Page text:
Over 150 people gathered in New York yesterday at the The Lesbian, Gay, Bisexual & Transgender Community Center to discuss the Russian Federation's continued escalating hostility towards LGBT persons. The meeting was organized by Queer Nation NY and welcomed presentations from Russian LGBT group RUSA LGBT co-President Nina Long. The meeting was well attended by Russian and Eastern European ex-pats living in New York in addition to prominent activists and allies including AIDS activist Andy Velez, journalist Andy Humm, activists Randy Wicker, Jamie Bauer, Ira Manhoff, attorney Joan Gibbs, openly gay New York State Senator Brad Hoylman and his predecessor Tom Duane. According to Queer Nation:
Following the presentations, attendees had a wide-ranging discussion
about how the community should respond. There was support for a
continuing boycott of Russian products, including Russian vodka, and the
2014 Winter Olympic Games at Sochi. Other ideas included pressing the
New York City mayoral candidates to oppose the recently enacted Russian
law that bans any pro-gay statements in public or private and on the
Internet to pressing Andrew Cuomo,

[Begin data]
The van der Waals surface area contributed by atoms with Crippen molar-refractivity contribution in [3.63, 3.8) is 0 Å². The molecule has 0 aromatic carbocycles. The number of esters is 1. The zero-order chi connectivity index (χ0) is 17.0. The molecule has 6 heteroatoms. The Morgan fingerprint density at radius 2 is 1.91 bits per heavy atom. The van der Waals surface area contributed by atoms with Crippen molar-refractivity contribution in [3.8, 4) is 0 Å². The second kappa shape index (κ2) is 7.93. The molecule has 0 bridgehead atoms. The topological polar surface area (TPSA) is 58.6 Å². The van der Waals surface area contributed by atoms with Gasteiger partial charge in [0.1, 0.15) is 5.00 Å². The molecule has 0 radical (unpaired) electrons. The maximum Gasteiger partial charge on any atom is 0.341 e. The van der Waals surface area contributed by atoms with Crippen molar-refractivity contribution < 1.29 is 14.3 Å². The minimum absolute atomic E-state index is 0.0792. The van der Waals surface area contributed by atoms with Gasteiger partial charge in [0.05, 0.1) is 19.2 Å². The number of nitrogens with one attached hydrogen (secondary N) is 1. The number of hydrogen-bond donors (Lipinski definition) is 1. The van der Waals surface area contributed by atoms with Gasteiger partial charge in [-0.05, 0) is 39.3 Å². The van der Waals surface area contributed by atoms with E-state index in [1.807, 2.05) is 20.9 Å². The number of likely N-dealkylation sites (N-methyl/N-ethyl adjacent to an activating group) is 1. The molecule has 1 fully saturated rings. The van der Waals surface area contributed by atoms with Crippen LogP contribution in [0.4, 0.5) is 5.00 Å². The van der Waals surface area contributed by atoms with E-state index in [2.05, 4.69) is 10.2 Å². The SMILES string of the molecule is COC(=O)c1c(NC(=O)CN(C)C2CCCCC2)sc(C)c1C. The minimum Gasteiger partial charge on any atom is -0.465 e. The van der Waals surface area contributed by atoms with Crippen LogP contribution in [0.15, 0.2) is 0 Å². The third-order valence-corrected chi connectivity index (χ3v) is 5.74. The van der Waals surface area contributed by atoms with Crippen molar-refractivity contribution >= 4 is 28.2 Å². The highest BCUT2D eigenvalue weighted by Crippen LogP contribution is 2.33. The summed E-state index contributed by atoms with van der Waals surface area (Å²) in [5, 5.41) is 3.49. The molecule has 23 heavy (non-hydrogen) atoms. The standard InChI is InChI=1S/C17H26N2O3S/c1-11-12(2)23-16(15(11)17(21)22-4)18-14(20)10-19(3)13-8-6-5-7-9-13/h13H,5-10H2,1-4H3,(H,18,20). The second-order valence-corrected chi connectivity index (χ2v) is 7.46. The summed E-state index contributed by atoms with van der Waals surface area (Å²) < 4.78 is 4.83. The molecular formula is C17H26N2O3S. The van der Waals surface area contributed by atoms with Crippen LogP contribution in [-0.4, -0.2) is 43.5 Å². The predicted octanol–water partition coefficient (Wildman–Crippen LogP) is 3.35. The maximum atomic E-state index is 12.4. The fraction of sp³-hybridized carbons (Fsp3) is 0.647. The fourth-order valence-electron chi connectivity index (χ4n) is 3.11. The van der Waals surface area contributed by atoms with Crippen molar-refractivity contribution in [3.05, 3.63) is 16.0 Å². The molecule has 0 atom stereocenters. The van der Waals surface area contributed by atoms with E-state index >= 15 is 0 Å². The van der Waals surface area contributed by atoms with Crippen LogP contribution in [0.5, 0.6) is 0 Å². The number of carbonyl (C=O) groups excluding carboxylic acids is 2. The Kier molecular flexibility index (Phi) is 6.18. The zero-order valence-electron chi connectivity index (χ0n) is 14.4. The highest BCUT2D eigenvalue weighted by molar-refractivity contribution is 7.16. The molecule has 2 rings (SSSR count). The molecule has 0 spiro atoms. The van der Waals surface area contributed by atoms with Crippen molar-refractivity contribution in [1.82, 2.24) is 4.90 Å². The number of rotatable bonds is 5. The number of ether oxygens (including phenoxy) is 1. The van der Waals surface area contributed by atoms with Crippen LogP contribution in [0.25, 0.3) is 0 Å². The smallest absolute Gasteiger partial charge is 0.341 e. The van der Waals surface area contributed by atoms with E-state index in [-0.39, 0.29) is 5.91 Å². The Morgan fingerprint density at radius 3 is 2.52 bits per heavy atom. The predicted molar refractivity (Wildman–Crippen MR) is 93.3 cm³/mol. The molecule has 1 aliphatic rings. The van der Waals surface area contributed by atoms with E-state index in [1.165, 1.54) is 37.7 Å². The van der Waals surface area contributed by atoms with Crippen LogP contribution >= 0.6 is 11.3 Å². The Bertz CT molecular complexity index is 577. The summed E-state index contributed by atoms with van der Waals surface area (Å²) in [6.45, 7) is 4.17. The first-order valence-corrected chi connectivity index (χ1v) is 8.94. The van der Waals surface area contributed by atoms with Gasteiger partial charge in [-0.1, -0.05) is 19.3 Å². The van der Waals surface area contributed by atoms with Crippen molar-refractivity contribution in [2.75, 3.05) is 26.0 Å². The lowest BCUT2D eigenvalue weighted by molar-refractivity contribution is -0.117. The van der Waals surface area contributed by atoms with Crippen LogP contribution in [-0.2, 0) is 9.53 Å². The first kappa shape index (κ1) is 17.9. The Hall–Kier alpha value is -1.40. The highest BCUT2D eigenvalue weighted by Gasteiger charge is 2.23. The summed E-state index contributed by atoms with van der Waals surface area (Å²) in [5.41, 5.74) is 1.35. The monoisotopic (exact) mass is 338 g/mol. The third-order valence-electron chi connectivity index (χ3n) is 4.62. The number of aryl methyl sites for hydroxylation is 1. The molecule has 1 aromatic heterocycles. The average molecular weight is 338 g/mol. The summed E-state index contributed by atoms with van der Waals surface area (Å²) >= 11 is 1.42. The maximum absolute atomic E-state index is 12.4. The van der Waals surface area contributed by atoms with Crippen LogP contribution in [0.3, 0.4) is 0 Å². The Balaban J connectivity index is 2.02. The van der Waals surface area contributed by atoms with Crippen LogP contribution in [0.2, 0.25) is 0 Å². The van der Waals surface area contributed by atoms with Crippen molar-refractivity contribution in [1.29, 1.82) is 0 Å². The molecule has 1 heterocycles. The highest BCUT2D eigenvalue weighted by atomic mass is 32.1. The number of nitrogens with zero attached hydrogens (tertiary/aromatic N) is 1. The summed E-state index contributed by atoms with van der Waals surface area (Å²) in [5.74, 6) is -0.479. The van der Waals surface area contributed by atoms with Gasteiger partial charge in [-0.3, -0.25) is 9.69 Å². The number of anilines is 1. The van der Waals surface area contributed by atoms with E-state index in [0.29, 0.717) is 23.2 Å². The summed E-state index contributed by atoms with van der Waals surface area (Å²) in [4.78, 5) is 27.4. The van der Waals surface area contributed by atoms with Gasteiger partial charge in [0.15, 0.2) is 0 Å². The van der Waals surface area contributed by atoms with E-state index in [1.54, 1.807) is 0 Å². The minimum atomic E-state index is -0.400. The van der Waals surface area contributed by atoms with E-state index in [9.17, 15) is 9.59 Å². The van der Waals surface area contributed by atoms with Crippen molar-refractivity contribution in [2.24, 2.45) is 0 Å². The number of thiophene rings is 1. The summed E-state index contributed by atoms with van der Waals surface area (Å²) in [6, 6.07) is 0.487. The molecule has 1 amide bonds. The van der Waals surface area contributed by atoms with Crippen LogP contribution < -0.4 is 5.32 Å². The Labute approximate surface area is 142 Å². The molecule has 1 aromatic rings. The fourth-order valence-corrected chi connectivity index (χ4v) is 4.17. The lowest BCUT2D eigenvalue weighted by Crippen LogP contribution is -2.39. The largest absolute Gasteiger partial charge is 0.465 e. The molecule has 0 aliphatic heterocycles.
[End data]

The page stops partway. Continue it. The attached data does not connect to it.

New York’s governor, to offer Lake Placid, the site of the 1980 Winter
Olympic Games, as an alternative to Russia where the 2014 Games are
scheduled to be held.
Other proposals included picketing the September 23 Opening Night
Gala at the The Metropolitan Opera. The performers that evening will
include soprano Anna Netrebko and conductor Valery Gergiev, both are
supporters of Vladimir Putin, Russia’s president and a champion of the
anti-gay law. Attendees also suggested denying U.S. travel visas to
anti-gay Russian politicians and funneling money and support to LGBT
activists in Russia. Duane proposed that he and a group travel to Russia
to directly confront the anti-gay law. People also proposed targeting
the sponsors of the 2014 Games.
New York Magazine interviewed a number of the Russian emigres in attendance, asking them about their experiences coming to America and what they think should be done in response to Russia's anti-gay laws. Roman Mamanov, 30, who came to New York last October, was a TV presenter in Russia like Anton Krasovsky but feared for his safety after coming out:
"My colleagues knew I was gay. I got threats on my life in messages and
phone calls. So I quit. I'm seeking asylum here. I want to still be a
journalist. I want to get some education here. I feel secure here. I
have friends and opportunities here."
Also in attendance, porn producer and PrEP advocate Michael Lucas advocated action in response to the Russian laws:
"I think it's important to put the pressure on the International Olympics
Committee and also to boycott the Games. Some people are saying, 'Oh,
but so many athletes are training so hard.' There are millions of gay
Russians who are suffering versus some athletes."
Queer Nation plans to have a follow up meeting to be held at The LGBT Center on August 21 which will be attended by Russian journalist Masha Gessen who recently announced she will leave Russia out of fear for her family's safety.